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How Local Leaders Help Us Find Solutions to Local Problems

I imagine that the majority of you reading this are sheltering at home, as many of us are here in Nicaragua. Unfortunately, most Nicaraguans do not have the luxury of working from home, so many of the people that we work with in San Ramón have to continue to expose themselves daily as Covid-19 slowly encroaches.  To protect our employees, we have temporarily closed our San Ramón office, but we continue to monitor the situation in hopes that we will be able to resume our work soon.

In the meantime, I wanted to share some news from March, before the first case of Covid-19 was confirmed here in Nicaragua. On March 16th, (what seems like eons ago), we held our bi-annual Comité meeting. The Comité de San Ramón, conformed of local leaders from different parts of the municipality of San Ramón, is a local advisory committee that pools their knowledge, experience, and expertise to aid us in evaluating and adjusting our Strategic Plan 2019-2022 to ensure that we remain aligned with our founding principles: to avoid paternalism and to support local initiatives that meet community-identified needs.

Nine local leaders, seven women and two men, joined us to review our Strategic Plan, to evaluate how we’re doing so far, and to make suggestions for the future. The general consensus was that we are on the right track, specifically in our decision to put more emphasis on water and sanitation.  The Comité unanimously agreed that the most urgent need for all communities of San Ramón is clean drinking water and proper sanitation facilities. The leaders from UMOYS discussed how important the sanitation projects have been to their communities, and Lilian Selva, founder of Los Pipitos San Ramón, gave us some important insight on how best to support people with disabilities in the area of sanitation. It was generally agreed that SCSRN’s current approaches to education, health, and environmental preservation (our Rural School Partnership program, support to Los Pipitos, and our wood stove project, respectively) are meeting the most urgent needs in those areas.

When it came to areas of improvement and looking forward to the future, the Comité had a lot to offer us in recommendations for water projects. While we are not supporting any water projects at the moment, we have a few proposals on the docket, and we recognize the sense of urgency around these projects more than any others. Every member of the Comité had something to offer in terms of knowledge and experience in this area, because access to clean drinking water is a pressing concern everywhere in Nicaragua, not just San Ramón.  The SCSRN team went away from the meeting much more prepared to complete a successful water project in the future.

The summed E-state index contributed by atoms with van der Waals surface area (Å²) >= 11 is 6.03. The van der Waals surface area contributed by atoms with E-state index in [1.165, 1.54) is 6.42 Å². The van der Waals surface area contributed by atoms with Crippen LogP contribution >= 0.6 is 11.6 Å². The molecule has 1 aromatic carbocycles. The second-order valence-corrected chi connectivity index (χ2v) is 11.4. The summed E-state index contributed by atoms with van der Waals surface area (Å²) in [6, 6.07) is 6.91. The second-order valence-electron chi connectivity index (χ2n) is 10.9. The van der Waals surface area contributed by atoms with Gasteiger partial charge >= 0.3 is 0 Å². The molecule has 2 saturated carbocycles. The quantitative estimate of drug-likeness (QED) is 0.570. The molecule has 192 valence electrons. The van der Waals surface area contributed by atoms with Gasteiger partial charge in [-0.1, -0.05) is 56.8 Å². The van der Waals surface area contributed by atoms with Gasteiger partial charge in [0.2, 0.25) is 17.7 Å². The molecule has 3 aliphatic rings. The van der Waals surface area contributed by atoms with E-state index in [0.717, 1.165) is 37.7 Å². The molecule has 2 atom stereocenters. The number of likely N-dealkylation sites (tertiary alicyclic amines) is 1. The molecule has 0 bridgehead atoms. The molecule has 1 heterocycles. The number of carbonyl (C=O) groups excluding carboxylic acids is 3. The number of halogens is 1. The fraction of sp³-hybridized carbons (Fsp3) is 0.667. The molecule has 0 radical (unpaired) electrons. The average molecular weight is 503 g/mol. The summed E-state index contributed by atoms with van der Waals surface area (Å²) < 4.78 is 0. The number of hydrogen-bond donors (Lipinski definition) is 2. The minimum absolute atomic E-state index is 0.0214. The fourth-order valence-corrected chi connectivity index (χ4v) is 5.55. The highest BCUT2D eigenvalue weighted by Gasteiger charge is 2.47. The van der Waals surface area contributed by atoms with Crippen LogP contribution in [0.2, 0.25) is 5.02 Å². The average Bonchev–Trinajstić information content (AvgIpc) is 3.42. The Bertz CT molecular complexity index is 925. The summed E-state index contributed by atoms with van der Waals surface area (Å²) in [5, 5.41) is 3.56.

We are indebted to these volunteers who spent a morning with us to review our Strategic Plan and give us guidance as we try to reach our goals. We decided to meet again in September of this year, and we dearly hope that by then it will be safe to do so. In these uncertain times it is hard to know what the future holds, and all we can do is make the best decisions possible with the information we have at hand. We are grateful to our Comité for being a part of that decision-making process.

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About Anjie Price

Anjie is Executive Director of Sister Communities, first and foremost an educator. She is originally from Mississippi, but now is a permanent resident of Matagalpa, Nicaragua. Her favorite part about working with SCSRN is being involved in education in new and creative ways.


  1. Susan Fetzer says

    I hope you are all continuing to stay well! Thanks for the update on the good work of the Comité and SCSRN.

  2. Debbie Durham says

    Thank you for sharing the excellent work of the Comite, their ideas and proposals for clean drinking water, and sanitation. Bravo to all during these difficult times.
    Take care.

  3. Jeannette Debs says

    Hoping that things are still going well and that all the people you serve are staying healthy.

  4. Lonna Harkrader says

    It is fascinating how over the years with a changing make up of the Comité, the dynamics of how this Comité now in existence for 27 years has changed the way Sister Communities approaches our involvement. I love the photo of so many people sitting around the table and sharing their ideas. While in the first years of our partnership with San Ramon the Comité that came into existence had a lot of questions about the potential of our partnership to improve the quality of life for people in San Ramon now with so many projects accomplished they are confident about the strategic role they play and what kind of projects we can readily raise money to support. For instance, at first there were many requests for help to pay for medical expenses for individuals and for help to build and improve places of worship, two areas we steered away from. Now people in San Ramon are stronger and more helpful partners.

  5. Ligia Pineda says

    Anjie, your enthusiasm for this project is noticeable. Congratulations for your hard work!
    I wish everything is fine with your family. Hope to see you soon!

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